If you’ve been out of school for a while, you might be astonished by the fast pace and high volume of lunch service. SAGE Teams can serve up to 1,000 students, faculty, and staff in only a few hours, and many students have as little as 30 minutes to get to the dining hall, select their meal and seating, clean up, and get back to class. This makes for a stressful environment back in the kitchen—so we wondered, how do our Teams manage to thrive under such pressure?
We spent several days with SAGE Teams at venues on the East Coast—McDonogh School (MD), Notre Dame of Maryland University (MD), Cheshire Academy (CT), and Moses Brown School (RI). The leadership lessons the Chefs, Managers, and Team Members taught us apply wherever you work.
Encourage Mise en Place
Mise en place is the French culinary term for “everything in its place.” It’s not just setting out everything you need for a recipe in advance—though that’s a must. It’s everything from organizing your shelves so you know where to find your ingredients, to keeping your cookware and surfaces clean so they’re ready to go at a moment’s notice, to having a standard procedure so someone can step in when you’re out sick. Mise en place is a way of life that allows you to be more efficient, calm, and prepared for what’s to come.
Look and Listen
Fire, knives, boiling liquids, narrow walkways—kitchens are dangerous places. It’s crucial to be aware of yourself, the space around you, and the people in your vicinity. But in addition to keeping themselves organized, chefs are constantly warning each other of possible danger. It’s not uncommon to walk through the kitchen doors into a din of “Sharp,” “Hot,” “Behind You,” “Spill,” and more. The kitchen is no place for a klutz, and the office is no place for the self-absorbed. Pay attention, look out for your colleagues, and address concerns before they become problematic.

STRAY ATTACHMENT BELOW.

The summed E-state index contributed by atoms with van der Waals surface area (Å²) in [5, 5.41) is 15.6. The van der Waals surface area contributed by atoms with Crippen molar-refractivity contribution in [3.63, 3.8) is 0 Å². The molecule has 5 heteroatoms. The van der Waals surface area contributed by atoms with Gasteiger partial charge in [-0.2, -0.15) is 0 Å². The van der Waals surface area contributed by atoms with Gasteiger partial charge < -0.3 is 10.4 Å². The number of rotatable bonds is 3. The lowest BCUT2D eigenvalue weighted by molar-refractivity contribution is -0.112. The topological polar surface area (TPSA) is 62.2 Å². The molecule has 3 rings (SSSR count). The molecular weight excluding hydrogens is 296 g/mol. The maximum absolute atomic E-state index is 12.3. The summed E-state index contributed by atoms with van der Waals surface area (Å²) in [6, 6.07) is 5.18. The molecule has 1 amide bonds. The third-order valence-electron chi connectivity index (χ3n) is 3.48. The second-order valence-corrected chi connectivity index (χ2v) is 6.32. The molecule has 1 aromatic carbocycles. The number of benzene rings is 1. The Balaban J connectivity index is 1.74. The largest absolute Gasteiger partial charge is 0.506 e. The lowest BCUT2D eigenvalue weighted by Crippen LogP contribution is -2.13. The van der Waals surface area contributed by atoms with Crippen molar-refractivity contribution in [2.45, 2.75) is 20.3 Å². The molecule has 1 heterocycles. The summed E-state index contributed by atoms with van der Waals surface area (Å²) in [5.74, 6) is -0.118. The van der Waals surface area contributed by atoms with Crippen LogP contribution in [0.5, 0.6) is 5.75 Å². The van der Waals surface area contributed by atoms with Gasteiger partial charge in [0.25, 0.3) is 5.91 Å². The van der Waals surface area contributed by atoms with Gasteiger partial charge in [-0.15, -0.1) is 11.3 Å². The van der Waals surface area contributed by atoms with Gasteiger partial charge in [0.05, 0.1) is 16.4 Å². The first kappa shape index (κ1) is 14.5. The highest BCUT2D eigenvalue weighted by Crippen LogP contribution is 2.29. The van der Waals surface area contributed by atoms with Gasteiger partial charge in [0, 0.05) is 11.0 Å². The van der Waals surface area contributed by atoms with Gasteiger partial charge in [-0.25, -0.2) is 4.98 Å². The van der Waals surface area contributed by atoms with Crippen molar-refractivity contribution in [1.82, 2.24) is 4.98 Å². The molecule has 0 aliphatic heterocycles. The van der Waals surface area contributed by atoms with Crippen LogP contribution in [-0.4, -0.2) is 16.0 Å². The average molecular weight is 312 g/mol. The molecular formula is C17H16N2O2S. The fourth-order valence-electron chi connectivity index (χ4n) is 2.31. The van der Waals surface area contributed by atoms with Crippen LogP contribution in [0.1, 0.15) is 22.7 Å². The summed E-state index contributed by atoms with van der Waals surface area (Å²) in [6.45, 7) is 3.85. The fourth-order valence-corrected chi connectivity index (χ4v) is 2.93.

Ask for Help
At SAGE, our guests’ safety and enjoyment come above all else, including taking credit. That means our Team Members are constantly asking to have an extra hand or to lend one, and in the end, a dish may “belong” to many people. In your own work, know when you could use a hand, be specific when delegating tasks, and be generous with your thanks. Success isn’t about preserving your ego or enforcing a hierarchy; it’s about completing a job well as a team.
Chefs are the original “self-starters,” so you’ll never walk into a kitchen and see someone slacking. Once your own tasks are complete, there’s always something more to be done—another dish to prep or meal to plan. Ask yourself, “How can I best use the time remaining to help my colleagues and get a head-start on tomorrow?”
Always Be Teaching
Take the time to cross-train your team and discuss ways to improve your skills together. Not only will it save you work on busy days or when someone is out sick, but it’ll also help you meet short-term company goals and advance your company’s reputation and your field in the long run.
Recognize & Share Expertise
SAGE kitchens pride themselves on hosting daily preservice meetings. These give us an opportunity to come together and discuss the meal service as a whole. Each person discusses the ingredients and preparation of the dishes he or she worked on, which helps the rest of us answer questions about allergens and additional service needs. It also gives individuals a sense of accomplishment and pride in their work, and lets them take the floor as the subject expert. That pride and ownership make a huge difference on a rough day, and help our Team Members feel recognized. Even in large departments, this kind of daily (or weekly, or monthly) check-in can increase employee satisfaction and bring positive energy to your department.